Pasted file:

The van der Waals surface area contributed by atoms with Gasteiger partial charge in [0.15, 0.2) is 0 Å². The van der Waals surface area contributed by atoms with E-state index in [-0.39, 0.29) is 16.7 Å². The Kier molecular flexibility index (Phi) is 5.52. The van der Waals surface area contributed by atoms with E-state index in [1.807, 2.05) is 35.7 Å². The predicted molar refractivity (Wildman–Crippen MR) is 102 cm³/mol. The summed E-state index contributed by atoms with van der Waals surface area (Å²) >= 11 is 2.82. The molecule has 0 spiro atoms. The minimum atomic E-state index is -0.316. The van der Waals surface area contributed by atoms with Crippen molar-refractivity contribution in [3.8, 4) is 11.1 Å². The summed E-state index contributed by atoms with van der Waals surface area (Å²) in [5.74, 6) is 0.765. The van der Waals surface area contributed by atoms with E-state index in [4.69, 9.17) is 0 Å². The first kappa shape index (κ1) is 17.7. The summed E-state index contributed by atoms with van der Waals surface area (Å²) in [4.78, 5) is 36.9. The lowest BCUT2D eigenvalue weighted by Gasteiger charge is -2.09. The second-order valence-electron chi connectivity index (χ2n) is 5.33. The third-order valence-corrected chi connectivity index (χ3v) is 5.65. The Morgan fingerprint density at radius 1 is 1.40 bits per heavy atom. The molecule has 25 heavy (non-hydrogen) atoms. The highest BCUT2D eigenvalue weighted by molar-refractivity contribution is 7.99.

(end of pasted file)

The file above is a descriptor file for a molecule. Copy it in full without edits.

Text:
The van der Waals surface area contributed by atoms with Gasteiger partial charge in [0.15, 0.2) is 0 Å². The van der Waals surface area contributed by atoms with E-state index in [-0.39, 0.29) is 16.7 Å². The Kier molecular flexibility index (Phi) is 5.52. The van der Waals surface area contributed by atoms with E-state index in [1.807, 2.05) is 35.7 Å². The predicted molar refractivity (Wildman–Crippen MR) is 102 cm³/mol. The summed E-state index contributed by atoms with van der Waals surface area (Å²) >= 11 is 2.82. The molecule has 0 spiro atoms. The minimum atomic E-state index is -0.316. The van der Waals surface area contributed by atoms with Crippen molar-refractivity contribution in [3.8, 4) is 11.1 Å². The summed E-state index contributed by atoms with van der Waals surface area (Å²) in [5.74, 6) is 0.765. The van der Waals surface area contributed by atoms with E-state index in [4.69, 9.17) is 0 Å². The first kappa shape index (κ1) is 17.7. The summed E-state index contributed by atoms with van der Waals surface area (Å²) in [4.78, 5) is 36.9. The lowest BCUT2D eigenvalue weighted by Gasteiger charge is -2.09. The second-order valence-electron chi connectivity index (χ2n) is 5.33. The third-order valence-corrected chi connectivity index (χ3v) is 5.65. The Morgan fingerprint density at radius 1 is 1.40 bits per heavy atom. The molecule has 25 heavy (non-hydrogen) atoms. The highest BCUT2D eigenvalue weighted by molar-refractivity contribution is 7.99.